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'Flawed' figures obscure funding

Huge differences in education spending between Wales's local authorities cannot be compared because the figures are flawed, claims the Wales Audit Office.

Auditors say fewer than half of LAs complied with regulations for reporting per-pupil funding in 2007-8 because the accounting system is too vague and has led to distortion. The findings mean it is impossible to tell if LAs are underfunding the schools which claim to be cash-strapped.

Latest figures from the Assembly government show there is as much as pound;1,400 difference in the amount of money spent by LAs per pupil in Wales. Some critics say up to 25 per cent meant for the chalk face is being held back by local authorities - 10 per cent more than before devolution.

Almost half of LAs did not spend the indicator-based assessment on education last year, which is the amount recommended by the Assembly government.

The auditors gave evidence to the Welsh Assembly's enterprise and learning committee earlier this month. AMs were investigating how far 23 recommendations aimed at overhauling school funding in Wales, made by a cross-party committee in June 2006, had been acted on.

Auditor Huw Lloyd Jones said there was still a lot of work to be done to make funding arrangements clearer. He said changes to the Assembly government's Revenue Account Form were vital for consistent reporting of LA spending in schools.

Calls to clear the education "funding fog" in Wales were made by all heads and teaching unions giving evidence to the committee during 2005-6. Most supported moves to ring-fence some cash to schools through bypassing local authorities, which they claim were not passing on their full entitlement.

But Professor Glen Bramley, from Heriot-Watt University in Edinburgh, who also presented evidence to the committee, said school funding could never be that simple. He said experts had to be trusted in their calculations.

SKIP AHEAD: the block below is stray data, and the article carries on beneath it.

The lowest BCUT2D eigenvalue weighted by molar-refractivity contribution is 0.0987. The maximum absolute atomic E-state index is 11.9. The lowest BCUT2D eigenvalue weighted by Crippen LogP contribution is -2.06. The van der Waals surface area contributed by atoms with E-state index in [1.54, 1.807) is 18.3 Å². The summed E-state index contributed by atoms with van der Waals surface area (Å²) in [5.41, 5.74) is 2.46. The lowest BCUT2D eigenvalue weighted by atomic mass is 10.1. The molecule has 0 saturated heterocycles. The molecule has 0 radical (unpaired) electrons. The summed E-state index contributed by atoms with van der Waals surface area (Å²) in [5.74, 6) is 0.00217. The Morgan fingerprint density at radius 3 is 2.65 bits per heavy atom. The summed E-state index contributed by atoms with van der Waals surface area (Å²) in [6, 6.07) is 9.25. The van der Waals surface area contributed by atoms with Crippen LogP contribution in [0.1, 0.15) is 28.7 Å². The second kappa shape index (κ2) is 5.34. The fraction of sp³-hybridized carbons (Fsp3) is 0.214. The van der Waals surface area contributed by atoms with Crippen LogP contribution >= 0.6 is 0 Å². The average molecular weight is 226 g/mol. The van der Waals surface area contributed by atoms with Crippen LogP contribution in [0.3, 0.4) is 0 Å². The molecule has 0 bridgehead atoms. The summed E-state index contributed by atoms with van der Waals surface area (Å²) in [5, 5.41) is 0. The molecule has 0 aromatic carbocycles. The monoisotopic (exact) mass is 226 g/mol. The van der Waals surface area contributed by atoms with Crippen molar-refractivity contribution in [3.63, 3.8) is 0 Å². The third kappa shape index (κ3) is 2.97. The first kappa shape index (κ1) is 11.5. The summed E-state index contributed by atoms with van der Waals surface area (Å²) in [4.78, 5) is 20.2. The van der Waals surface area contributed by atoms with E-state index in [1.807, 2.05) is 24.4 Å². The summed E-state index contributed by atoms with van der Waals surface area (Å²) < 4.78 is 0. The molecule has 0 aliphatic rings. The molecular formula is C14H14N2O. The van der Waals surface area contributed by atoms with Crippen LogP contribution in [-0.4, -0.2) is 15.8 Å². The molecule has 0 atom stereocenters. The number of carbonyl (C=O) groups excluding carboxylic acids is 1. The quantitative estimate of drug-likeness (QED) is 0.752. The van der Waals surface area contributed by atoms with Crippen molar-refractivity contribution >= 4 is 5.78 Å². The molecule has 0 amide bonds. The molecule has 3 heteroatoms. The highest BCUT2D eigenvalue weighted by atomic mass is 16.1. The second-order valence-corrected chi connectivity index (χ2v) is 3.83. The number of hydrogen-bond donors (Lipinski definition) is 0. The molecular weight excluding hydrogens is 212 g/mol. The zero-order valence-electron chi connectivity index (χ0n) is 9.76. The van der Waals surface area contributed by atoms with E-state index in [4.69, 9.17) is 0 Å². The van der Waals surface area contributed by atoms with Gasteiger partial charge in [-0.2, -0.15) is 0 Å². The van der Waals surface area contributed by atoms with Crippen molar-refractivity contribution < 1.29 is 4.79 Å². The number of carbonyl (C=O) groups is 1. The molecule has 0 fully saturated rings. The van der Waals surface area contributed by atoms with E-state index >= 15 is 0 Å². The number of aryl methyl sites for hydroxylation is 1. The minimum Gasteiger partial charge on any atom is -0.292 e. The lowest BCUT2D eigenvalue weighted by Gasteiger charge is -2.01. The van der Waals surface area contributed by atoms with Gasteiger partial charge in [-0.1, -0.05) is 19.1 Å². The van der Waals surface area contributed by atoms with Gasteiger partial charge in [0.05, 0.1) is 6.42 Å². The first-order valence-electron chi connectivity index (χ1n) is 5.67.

"In my experience, demands for simplicity and transparency end up being too crude, and they make no attempt to reflect the socio-economic needs examined in the study," he said.

Education minister Jane Hutt told the committee that school funding arrangements had become clearer since the committee's recommendations. She said an easy-to-understand school funding information service would go live on the government's website next month.

But Rex Phillips, organiser for the NASUWT Cymru union, said he believed the "fog was getting thicker". Other teaching unions cite a lack of progress.

There was also concern that the committee's recommendations are about to be sidelined by Professor Bramley's findings in his review of school funding in Wales.

He hints at an overhaul of the unpopular school funding formula in Wales, moving to one based on need. He sees poverty and special educational needs as key areas to concentrate on in a bid to raise academic obtainment.

Ms Hutt said during the meeting: "Professor Bramley's conclusions are powerful and I recognise and acknowledge them. This would move us towards an outcome-orientated methodology, away from our historic patterns."

But Tory education spokesperson Alun Cairns claimed it would mean local authority spending would become lower than it is now, making his plans "wholly unacceptable".

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